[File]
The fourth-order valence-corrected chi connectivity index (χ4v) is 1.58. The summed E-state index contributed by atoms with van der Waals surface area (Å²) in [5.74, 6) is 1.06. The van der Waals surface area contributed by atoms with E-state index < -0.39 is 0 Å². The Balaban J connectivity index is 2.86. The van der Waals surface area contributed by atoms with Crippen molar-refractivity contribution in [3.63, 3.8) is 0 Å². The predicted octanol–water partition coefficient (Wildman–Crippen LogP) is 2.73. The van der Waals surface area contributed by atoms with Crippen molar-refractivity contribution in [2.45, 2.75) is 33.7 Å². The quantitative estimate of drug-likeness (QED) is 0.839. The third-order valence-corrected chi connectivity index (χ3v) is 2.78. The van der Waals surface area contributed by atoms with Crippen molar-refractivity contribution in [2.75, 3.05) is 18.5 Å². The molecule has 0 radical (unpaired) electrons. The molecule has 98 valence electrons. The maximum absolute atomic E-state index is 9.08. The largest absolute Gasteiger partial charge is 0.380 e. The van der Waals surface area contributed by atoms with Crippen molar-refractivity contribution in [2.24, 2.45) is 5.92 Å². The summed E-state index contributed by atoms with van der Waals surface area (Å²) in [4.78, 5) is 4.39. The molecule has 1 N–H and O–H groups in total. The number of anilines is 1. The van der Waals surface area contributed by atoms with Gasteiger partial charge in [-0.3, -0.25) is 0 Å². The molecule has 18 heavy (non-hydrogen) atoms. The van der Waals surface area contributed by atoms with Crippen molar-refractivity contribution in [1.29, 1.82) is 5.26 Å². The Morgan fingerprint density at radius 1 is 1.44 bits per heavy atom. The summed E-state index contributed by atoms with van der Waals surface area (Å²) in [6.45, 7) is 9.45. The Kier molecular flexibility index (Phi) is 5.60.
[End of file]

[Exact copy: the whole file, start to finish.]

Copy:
The fourth-order valence-corrected chi connectivity index (χ4v) is 1.58. The summed E-state index contributed by atoms with van der Waals surface area (Å²) in [5.74, 6) is 1.06. The van der Waals surface area contributed by atoms with E-state index < -0.39 is 0 Å². The Balaban J connectivity index is 2.86. The van der Waals surface area contributed by atoms with Crippen molar-refractivity contribution in [3.63, 3.8) is 0 Å². The predicted octanol–water partition coefficient (Wildman–Crippen LogP) is 2.73. The van der Waals surface area contributed by atoms with Crippen molar-refractivity contribution in [2.45, 2.75) is 33.7 Å². The quantitative estimate of drug-likeness (QED) is 0.839. The third-order valence-corrected chi connectivity index (χ3v) is 2.78. The van der Waals surface area contributed by atoms with Crippen molar-refractivity contribution in [2.75, 3.05) is 18.5 Å². The molecule has 0 radical (unpaired) electrons. The molecule has 98 valence electrons. The maximum absolute atomic E-state index is 9.08. The largest absolute Gasteiger partial charge is 0.380 e. The van der Waals surface area contributed by atoms with Crippen molar-refractivity contribution in [2.24, 2.45) is 5.92 Å². The summed E-state index contributed by atoms with van der Waals surface area (Å²) in [4.78, 5) is 4.39. The molecule has 1 N–H and O–H groups in total. The number of anilines is 1. The van der Waals surface area contributed by atoms with Gasteiger partial charge in [-0.3, -0.25) is 0 Å². The molecule has 18 heavy (non-hydrogen) atoms. The van der Waals surface area contributed by atoms with Crippen molar-refractivity contribution in [1.29, 1.82) is 5.26 Å². The Morgan fingerprint density at radius 1 is 1.44 bits per heavy atom. The summed E-state index contributed by atoms with van der Waals surface area (Å²) in [6.45, 7) is 9.45. The Kier molecular flexibility index (Phi) is 5.60.